Downsizing may be in vogue, but the very sound of the word can make one cringe, including me, and I help people with it every day!
Funny thing how we humans accumulate so much. We hardly notice how out of hand out accumulations have become until we stop, look around, and then panic as we begin the downsizing/selling process.
I have noticed a commonality among my older boomer clients. They have so much in their homes, because they absorbed their parents’ and their grandparents’ possessions. They did not really sort through them; they did not discard much or donate much to charity. They simply absorbed the bulk of it into their own lives and homes. Was this done out of
Fast forward 50 years … oh my goodness, what do we do with all this stuff now?
When I am called to assist a family with their downsizing challenges, I go in to ascertain values and the market, resources and options. However, the one thing I am always faced with is this eye-opening issue:
If a client currently lives in 3,000 square feet,
and they are downsizing to 1,000-1,200 sq. ft.,
logic dictates they will need to get rid of two-thirds
of what they currently have
to fit comfortably in their new home.
Therein lies the mystery. They still seem to think that letting go of:
6 pieces of furniture,
8 crystal vases,
grandmother’s china service,
and 9 framed prints
is all they need to discard.
“We can squash the rest of it into our new place.”
I don’t want to be the bearer of bad news, but …
You can’t fit 10 lbs. of flour in a 5 lb. sack,
any more than
You can fit 3,000 square feet of stuff
into 1,000 sq. ft. of house!
It just isn’t going to happen, no matter which way you squish it.
You could try anyway, but you will dislike your overcrowded new home, create tripping hazards, and not want to show off your new place.
“Why not let go?!”
Deal with it head-on and do it sooner, rather than later, when someone else has to do it for you.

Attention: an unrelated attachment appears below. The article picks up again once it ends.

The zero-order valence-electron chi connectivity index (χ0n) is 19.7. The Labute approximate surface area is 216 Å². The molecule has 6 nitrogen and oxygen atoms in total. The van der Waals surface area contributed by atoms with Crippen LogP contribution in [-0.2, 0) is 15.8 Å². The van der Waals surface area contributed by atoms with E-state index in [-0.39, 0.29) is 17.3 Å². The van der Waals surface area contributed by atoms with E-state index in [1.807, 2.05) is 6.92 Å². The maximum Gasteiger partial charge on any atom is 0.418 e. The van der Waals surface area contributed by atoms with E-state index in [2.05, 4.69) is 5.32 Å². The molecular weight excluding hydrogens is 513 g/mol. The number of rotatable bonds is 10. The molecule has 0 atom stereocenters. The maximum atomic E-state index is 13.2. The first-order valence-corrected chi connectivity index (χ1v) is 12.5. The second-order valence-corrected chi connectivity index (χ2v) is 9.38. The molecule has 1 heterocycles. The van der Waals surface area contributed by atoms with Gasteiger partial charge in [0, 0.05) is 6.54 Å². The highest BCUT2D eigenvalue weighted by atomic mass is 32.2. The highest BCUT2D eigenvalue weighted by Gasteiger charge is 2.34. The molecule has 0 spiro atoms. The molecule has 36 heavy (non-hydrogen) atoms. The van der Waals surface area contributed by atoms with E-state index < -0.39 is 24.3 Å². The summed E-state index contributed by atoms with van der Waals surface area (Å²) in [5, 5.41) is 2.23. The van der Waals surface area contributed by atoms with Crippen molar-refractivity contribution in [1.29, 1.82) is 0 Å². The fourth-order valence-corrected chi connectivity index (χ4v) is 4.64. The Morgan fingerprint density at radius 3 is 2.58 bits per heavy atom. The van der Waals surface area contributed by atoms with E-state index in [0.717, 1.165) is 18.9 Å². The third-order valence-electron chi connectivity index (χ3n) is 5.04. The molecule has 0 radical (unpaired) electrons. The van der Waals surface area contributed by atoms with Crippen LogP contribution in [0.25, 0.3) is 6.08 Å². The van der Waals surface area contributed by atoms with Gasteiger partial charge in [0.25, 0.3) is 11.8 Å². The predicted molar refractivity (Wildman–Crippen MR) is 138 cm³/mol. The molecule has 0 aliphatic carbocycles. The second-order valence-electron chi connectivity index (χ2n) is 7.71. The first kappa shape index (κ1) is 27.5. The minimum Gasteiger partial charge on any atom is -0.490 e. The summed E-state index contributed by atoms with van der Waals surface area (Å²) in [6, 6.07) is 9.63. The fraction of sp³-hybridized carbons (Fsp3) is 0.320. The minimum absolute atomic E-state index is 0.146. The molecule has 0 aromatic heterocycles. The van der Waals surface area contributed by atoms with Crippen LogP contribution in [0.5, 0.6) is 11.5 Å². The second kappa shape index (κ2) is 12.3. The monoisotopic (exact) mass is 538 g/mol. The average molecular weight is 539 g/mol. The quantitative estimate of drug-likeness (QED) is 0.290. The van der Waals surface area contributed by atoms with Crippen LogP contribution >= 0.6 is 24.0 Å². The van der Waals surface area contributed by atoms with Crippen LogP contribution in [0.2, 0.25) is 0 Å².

Enjoy your new home; don’t make the mistake of taking too much. Don’t put stuff in storage, and don’t pass the buck to your kids or relatives that do not want or need the extra stuff.
There is a season for everything. Now is your season to let go and start over, fresh and simplified.
©2014 The Estate Lady®
Julie Hall, The Estate Lady®, is the foremost national expert on personal property in estates, including liquidating, advising, and appraising. http://www.TheEstateLady.com She is also the Director of American Society of Estate Liquidators®, the national educational and resource organization for estate liquidation. http://www.aselonline.com.
No part of The Estate Lady® blogs, whole or partial, may be used without Julie Hall’s written consent. Email her at Julie@TheEstateLady.com
5 thoughts on “10 lbs. of Flour in a 5 lb. Sack”
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I would like permission to share your post, 10 lbs. of Flour in a 5 lb. Sack, on my Facebook Page.
CollinSinger Estate Sales & Liquidation
Hi Jackie, Thank you for asking. Yes, you may repost!
Best Regards, Julie
Your messages continue to ring 101% true for me. I’m paying $80/month for my mom’s storage things that date back to the civil war…I live 3,000 miles away. This is something I HAVE to deal with sooner than later. Sad thing is, my mom–before she passed away (and many years prior to) kept telling me about EACH AND EVERY PIECE of whatever was in her house. I have to try to divorce myself from that sentimentality of “Aunt Josie’s candlesticks that came over from Poland” and similar items. I’ve found myself starting to tell MY daughters (in their 20s and not settled whatsoever) about these histories…Yikes!
I’m proud to say that I only have one room left that looks like this. This is not to say the other rooms look good, but they are ugly for different, less cluttered reasons.